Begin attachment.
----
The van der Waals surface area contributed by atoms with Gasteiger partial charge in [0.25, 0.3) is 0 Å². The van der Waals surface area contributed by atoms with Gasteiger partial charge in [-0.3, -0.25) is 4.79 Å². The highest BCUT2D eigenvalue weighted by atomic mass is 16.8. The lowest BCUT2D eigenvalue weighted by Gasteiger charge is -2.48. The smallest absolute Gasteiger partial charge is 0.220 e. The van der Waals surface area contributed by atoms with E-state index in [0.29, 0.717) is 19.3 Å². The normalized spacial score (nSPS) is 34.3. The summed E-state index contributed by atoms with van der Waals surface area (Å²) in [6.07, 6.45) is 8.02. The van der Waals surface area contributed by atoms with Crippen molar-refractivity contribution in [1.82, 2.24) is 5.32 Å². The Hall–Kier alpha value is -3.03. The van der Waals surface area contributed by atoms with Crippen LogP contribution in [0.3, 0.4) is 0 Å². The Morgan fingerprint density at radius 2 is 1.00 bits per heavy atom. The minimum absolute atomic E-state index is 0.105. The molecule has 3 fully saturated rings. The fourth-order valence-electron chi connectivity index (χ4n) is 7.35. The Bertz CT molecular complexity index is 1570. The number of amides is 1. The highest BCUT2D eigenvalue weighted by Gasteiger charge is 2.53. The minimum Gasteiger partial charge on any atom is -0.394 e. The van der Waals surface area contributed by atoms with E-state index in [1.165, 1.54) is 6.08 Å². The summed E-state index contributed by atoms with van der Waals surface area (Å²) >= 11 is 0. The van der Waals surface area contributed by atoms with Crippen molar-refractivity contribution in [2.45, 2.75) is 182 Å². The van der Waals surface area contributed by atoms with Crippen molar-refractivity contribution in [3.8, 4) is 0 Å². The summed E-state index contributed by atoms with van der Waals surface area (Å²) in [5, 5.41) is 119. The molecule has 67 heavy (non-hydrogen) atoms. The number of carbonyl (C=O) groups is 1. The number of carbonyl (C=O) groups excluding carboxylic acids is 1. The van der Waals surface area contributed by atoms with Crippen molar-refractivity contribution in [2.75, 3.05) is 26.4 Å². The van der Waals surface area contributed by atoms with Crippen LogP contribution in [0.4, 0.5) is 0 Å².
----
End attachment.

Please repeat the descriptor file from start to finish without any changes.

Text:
The van der Waals surface area contributed by atoms with Gasteiger partial charge in [0.25, 0.3) is 0 Å². The van der Waals surface area contributed by atoms with Gasteiger partial charge in [-0.3, -0.25) is 4.79 Å². The highest BCUT2D eigenvalue weighted by atomic mass is 16.8. The lowest BCUT2D eigenvalue weighted by Gasteiger charge is -2.48. The smallest absolute Gasteiger partial charge is 0.220 e. The van der Waals surface area contributed by atoms with E-state index in [0.29, 0.717) is 19.3 Å². The normalized spacial score (nSPS) is 34.3. The summed E-state index contributed by atoms with van der Waals surface area (Å²) in [6.07, 6.45) is 8.02. The van der Waals surface area contributed by atoms with Crippen molar-refractivity contribution in [1.82, 2.24) is 5.32 Å². The Hall–Kier alpha value is -3.03. The van der Waals surface area contributed by atoms with Crippen LogP contribution in [0.3, 0.4) is 0 Å². The Morgan fingerprint density at radius 2 is 1.00 bits per heavy atom. The minimum absolute atomic E-state index is 0.105. The molecule has 3 fully saturated rings. The fourth-order valence-electron chi connectivity index (χ4n) is 7.35. The Bertz CT molecular complexity index is 1570. The number of amides is 1. The highest BCUT2D eigenvalue weighted by Gasteiger charge is 2.53. The minimum Gasteiger partial charge on any atom is -0.394 e. The van der Waals surface area contributed by atoms with E-state index in [1.165, 1.54) is 6.08 Å². The summed E-state index contributed by atoms with van der Waals surface area (Å²) >= 11 is 0. The van der Waals surface area contributed by atoms with Crippen molar-refractivity contribution in [2.45, 2.75) is 182 Å². The van der Waals surface area contributed by atoms with Crippen molar-refractivity contribution in [3.8, 4) is 0 Å². The summed E-state index contributed by atoms with van der Waals surface area (Å²) in [5, 5.41) is 119. The molecule has 67 heavy (non-hydrogen) atoms. The number of carbonyl (C=O) groups is 1. The number of carbonyl (C=O) groups excluding carboxylic acids is 1. The van der Waals surface area contributed by atoms with Crippen molar-refractivity contribution in [2.75, 3.05) is 26.4 Å². The van der Waals surface area contributed by atoms with Crippen LogP contribution in [0.4, 0.5) is 0 Å².